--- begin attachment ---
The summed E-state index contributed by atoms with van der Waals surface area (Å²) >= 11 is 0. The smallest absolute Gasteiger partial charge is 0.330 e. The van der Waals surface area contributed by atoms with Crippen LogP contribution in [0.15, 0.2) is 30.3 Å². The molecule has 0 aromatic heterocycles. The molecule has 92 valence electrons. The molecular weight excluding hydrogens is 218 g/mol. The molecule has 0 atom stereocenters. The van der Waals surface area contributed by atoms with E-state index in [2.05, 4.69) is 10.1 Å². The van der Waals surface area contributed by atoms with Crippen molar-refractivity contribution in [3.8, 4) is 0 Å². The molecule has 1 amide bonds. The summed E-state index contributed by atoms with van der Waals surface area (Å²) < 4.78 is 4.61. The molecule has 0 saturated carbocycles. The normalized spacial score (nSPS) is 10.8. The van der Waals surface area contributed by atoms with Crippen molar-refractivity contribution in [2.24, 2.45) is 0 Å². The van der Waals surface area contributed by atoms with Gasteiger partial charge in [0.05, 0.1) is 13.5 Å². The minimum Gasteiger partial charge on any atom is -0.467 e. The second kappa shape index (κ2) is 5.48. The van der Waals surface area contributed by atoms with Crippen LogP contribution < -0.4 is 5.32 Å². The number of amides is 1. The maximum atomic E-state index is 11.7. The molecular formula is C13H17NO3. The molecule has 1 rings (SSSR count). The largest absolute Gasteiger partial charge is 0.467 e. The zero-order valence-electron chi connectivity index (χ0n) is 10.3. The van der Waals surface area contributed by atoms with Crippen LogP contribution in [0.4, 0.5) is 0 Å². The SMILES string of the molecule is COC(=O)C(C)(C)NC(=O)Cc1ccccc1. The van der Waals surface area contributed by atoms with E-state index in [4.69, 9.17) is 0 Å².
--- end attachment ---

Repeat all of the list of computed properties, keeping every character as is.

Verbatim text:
The summed E-state index contributed by atoms with van der Waals surface area (Å²) >= 11 is 0. The smallest absolute Gasteiger partial charge is 0.330 e. The van der Waals surface area contributed by atoms with Crippen LogP contribution in [0.15, 0.2) is 30.3 Å². The molecule has 0 aromatic heterocycles. The molecule has 92 valence electrons. The molecular weight excluding hydrogens is 218 g/mol. The molecule has 0 atom stereocenters. The van der Waals surface area contributed by atoms with E-state index in [2.05, 4.69) is 10.1 Å². The van der Waals surface area contributed by atoms with Crippen molar-refractivity contribution in [3.8, 4) is 0 Å². The molecule has 1 amide bonds. The summed E-state index contributed by atoms with van der Waals surface area (Å²) < 4.78 is 4.61. The molecule has 0 saturated carbocycles. The normalized spacial score (nSPS) is 10.8. The van der Waals surface area contributed by atoms with Crippen molar-refractivity contribution in [2.24, 2.45) is 0 Å². The van der Waals surface area contributed by atoms with Gasteiger partial charge in [0.05, 0.1) is 13.5 Å². The minimum Gasteiger partial charge on any atom is -0.467 e. The second kappa shape index (κ2) is 5.48. The van der Waals surface area contributed by atoms with Crippen LogP contribution < -0.4 is 5.32 Å². The number of amides is 1. The maximum atomic E-state index is 11.7. The molecular formula is C13H17NO3. The molecule has 1 rings (SSSR count). The largest absolute Gasteiger partial charge is 0.467 e. The zero-order valence-electron chi connectivity index (χ0n) is 10.3. The van der Waals surface area contributed by atoms with Crippen LogP contribution in [0.4, 0.5) is 0 Å². The SMILES string of the molecule is COC(=O)C(C)(C)NC(=O)Cc1ccccc1. The van der Waals surface area contributed by atoms with E-state index in [4.69, 9.17) is 0 Å².